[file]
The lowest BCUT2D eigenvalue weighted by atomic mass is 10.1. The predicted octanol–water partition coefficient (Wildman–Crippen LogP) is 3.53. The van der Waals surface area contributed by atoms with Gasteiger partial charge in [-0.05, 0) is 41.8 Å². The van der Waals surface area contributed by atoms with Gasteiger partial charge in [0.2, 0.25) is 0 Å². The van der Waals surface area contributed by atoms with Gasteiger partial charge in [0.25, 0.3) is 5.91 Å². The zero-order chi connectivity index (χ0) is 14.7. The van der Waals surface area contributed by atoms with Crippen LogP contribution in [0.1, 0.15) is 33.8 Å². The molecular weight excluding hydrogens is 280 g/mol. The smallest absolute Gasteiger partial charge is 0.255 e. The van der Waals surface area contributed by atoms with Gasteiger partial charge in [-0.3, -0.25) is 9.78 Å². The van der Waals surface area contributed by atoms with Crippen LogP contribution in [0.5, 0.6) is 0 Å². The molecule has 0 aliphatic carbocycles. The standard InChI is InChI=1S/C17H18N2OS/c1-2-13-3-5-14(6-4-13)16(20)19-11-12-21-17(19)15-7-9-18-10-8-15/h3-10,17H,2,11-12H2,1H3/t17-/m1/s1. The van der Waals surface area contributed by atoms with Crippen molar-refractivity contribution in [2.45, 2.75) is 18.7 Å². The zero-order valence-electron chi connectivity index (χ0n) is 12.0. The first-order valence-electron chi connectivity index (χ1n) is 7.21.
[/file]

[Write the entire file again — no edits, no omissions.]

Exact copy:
The lowest BCUT2D eigenvalue weighted by atomic mass is 10.1. The predicted octanol–water partition coefficient (Wildman–Crippen LogP) is 3.53. The van der Waals surface area contributed by atoms with Gasteiger partial charge in [-0.05, 0) is 41.8 Å². The van der Waals surface area contributed by atoms with Gasteiger partial charge in [0.2, 0.25) is 0 Å². The van der Waals surface area contributed by atoms with Gasteiger partial charge in [0.25, 0.3) is 5.91 Å². The zero-order chi connectivity index (χ0) is 14.7. The van der Waals surface area contributed by atoms with Crippen LogP contribution in [0.1, 0.15) is 33.8 Å². The molecular weight excluding hydrogens is 280 g/mol. The smallest absolute Gasteiger partial charge is 0.255 e. The van der Waals surface area contributed by atoms with Gasteiger partial charge in [-0.3, -0.25) is 9.78 Å². The van der Waals surface area contributed by atoms with Crippen LogP contribution in [0.5, 0.6) is 0 Å². The molecule has 0 aliphatic carbocycles. The standard InChI is InChI=1S/C17H18N2OS/c1-2-13-3-5-14(6-4-13)16(20)19-11-12-21-17(19)15-7-9-18-10-8-15/h3-10,17H,2,11-12H2,1H3/t17-/m1/s1. The van der Waals surface area contributed by atoms with Crippen molar-refractivity contribution in [2.45, 2.75) is 18.7 Å². The zero-order valence-electron chi connectivity index (χ0n) is 12.0. The first-order valence-electron chi connectivity index (χ1n) is 7.21.